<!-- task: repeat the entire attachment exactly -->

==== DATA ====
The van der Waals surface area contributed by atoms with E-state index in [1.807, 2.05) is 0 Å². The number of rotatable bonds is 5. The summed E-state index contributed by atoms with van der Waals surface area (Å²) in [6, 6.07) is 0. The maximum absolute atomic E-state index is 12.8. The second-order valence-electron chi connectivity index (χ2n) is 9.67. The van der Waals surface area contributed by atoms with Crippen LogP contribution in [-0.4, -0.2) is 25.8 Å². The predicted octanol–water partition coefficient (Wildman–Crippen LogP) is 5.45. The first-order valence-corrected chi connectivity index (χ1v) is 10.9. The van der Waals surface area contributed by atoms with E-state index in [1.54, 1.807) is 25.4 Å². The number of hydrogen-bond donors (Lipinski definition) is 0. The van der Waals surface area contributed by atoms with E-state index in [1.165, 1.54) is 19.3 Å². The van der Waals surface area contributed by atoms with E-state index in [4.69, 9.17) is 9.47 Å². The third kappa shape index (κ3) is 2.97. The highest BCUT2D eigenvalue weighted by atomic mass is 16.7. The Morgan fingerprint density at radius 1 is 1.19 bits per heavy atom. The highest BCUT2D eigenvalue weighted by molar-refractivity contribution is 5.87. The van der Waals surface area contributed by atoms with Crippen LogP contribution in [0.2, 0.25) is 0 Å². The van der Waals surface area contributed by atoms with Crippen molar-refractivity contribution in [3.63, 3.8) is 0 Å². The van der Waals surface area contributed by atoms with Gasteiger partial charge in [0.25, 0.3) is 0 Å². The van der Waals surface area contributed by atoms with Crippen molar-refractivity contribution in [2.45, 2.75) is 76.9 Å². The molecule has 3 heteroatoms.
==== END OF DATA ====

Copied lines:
The van der Waals surface area contributed by atoms with E-state index in [1.807, 2.05) is 0 Å². The number of rotatable bonds is 5. The summed E-state index contributed by atoms with van der Waals surface area (Å²) in [6, 6.07) is 0. The maximum absolute atomic E-state index is 12.8. The second-order valence-electron chi connectivity index (χ2n) is 9.67. The van der Waals surface area contributed by atoms with Crippen LogP contribution in [-0.4, -0.2) is 25.8 Å². The predicted octanol–water partition coefficient (Wildman–Crippen LogP) is 5.45. The first-order valence-corrected chi connectivity index (χ1v) is 10.9. The van der Waals surface area contributed by atoms with E-state index in [1.54, 1.807) is 25.4 Å². The number of hydrogen-bond donors (Lipinski definition) is 0. The van der Waals surface area contributed by atoms with E-state index in [1.165, 1.54) is 19.3 Å². The van der Waals surface area contributed by atoms with E-state index in [4.69, 9.17) is 9.47 Å². The third kappa shape index (κ3) is 2.97. The highest BCUT2D eigenvalue weighted by atomic mass is 16.7. The Morgan fingerprint density at radius 1 is 1.19 bits per heavy atom. The highest BCUT2D eigenvalue weighted by molar-refractivity contribution is 5.87. The van der Waals surface area contributed by atoms with Crippen LogP contribution in [0.2, 0.25) is 0 Å². The van der Waals surface area contributed by atoms with Crippen molar-refractivity contribution in [3.63, 3.8) is 0 Å². The van der Waals surface area contributed by atoms with Gasteiger partial charge in [0.25, 0.3) is 0 Å². The van der Waals surface area contributed by atoms with Crippen molar-refractivity contribution in [2.45, 2.75) is 76.9 Å². The molecule has 3 heteroatoms.